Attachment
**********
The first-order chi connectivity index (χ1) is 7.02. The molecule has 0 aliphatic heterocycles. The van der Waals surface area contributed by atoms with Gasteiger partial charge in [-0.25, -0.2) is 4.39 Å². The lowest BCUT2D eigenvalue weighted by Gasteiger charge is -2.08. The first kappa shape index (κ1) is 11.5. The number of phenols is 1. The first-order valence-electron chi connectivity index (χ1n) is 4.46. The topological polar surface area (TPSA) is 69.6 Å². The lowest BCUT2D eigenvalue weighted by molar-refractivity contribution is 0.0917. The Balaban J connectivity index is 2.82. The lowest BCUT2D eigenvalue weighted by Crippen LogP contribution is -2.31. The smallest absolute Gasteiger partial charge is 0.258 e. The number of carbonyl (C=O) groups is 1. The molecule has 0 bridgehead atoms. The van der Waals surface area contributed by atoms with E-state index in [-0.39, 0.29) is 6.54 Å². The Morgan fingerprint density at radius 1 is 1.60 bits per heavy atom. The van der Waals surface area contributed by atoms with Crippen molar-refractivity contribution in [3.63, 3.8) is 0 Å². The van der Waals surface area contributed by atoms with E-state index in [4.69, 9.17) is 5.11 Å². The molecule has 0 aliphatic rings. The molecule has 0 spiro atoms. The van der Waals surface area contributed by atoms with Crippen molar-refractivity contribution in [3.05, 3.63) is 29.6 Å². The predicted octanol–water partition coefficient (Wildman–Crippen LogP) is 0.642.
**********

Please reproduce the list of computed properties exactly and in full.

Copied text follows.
The first-order chi connectivity index (χ1) is 7.02. The molecule has 0 aliphatic heterocycles. The van der Waals surface area contributed by atoms with Gasteiger partial charge in [-0.25, -0.2) is 4.39 Å². The lowest BCUT2D eigenvalue weighted by Gasteiger charge is -2.08. The first kappa shape index (κ1) is 11.5. The number of phenols is 1. The first-order valence-electron chi connectivity index (χ1n) is 4.46. The topological polar surface area (TPSA) is 69.6 Å². The lowest BCUT2D eigenvalue weighted by molar-refractivity contribution is 0.0917. The Balaban J connectivity index is 2.82. The lowest BCUT2D eigenvalue weighted by Crippen LogP contribution is -2.31. The smallest absolute Gasteiger partial charge is 0.258 e. The number of carbonyl (C=O) groups is 1. The molecule has 0 bridgehead atoms. The van der Waals surface area contributed by atoms with E-state index in [-0.39, 0.29) is 6.54 Å². The Morgan fingerprint density at radius 1 is 1.60 bits per heavy atom. The van der Waals surface area contributed by atoms with Crippen molar-refractivity contribution in [3.63, 3.8) is 0 Å². The van der Waals surface area contributed by atoms with E-state index in [4.69, 9.17) is 5.11 Å². The molecule has 0 aliphatic rings. The molecule has 0 spiro atoms. The van der Waals surface area contributed by atoms with Crippen molar-refractivity contribution in [3.05, 3.63) is 29.6 Å². The predicted octanol–water partition coefficient (Wildman–Crippen LogP) is 0.642.